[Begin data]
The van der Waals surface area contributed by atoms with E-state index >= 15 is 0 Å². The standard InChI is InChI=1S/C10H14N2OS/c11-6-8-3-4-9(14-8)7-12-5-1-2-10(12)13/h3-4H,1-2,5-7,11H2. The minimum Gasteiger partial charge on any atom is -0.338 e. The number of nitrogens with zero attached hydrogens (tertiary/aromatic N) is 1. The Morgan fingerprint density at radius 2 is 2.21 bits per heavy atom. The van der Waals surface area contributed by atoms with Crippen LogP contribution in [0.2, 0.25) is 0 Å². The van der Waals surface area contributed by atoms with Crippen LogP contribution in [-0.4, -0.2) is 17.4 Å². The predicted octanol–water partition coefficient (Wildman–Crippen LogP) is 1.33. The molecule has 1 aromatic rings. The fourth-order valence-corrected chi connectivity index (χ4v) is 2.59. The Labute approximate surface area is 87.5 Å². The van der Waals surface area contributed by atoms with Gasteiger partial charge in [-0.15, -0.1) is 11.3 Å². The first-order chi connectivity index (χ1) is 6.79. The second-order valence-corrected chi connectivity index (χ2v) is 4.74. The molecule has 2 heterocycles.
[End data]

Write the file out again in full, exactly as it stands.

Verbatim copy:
The van der Waals surface area contributed by atoms with E-state index >= 15 is 0 Å². The standard InChI is InChI=1S/C10H14N2OS/c11-6-8-3-4-9(14-8)7-12-5-1-2-10(12)13/h3-4H,1-2,5-7,11H2. The minimum Gasteiger partial charge on any atom is -0.338 e. The number of nitrogens with zero attached hydrogens (tertiary/aromatic N) is 1. The Morgan fingerprint density at radius 2 is 2.21 bits per heavy atom. The van der Waals surface area contributed by atoms with Crippen LogP contribution in [0.2, 0.25) is 0 Å². The van der Waals surface area contributed by atoms with Crippen LogP contribution in [-0.4, -0.2) is 17.4 Å². The predicted octanol–water partition coefficient (Wildman–Crippen LogP) is 1.33. The molecule has 1 aromatic rings. The fourth-order valence-corrected chi connectivity index (χ4v) is 2.59. The Labute approximate surface area is 87.5 Å². The van der Waals surface area contributed by atoms with Gasteiger partial charge in [-0.15, -0.1) is 11.3 Å². The first-order chi connectivity index (χ1) is 6.79. The second-order valence-corrected chi connectivity index (χ2v) is 4.74. The molecule has 2 heterocycles.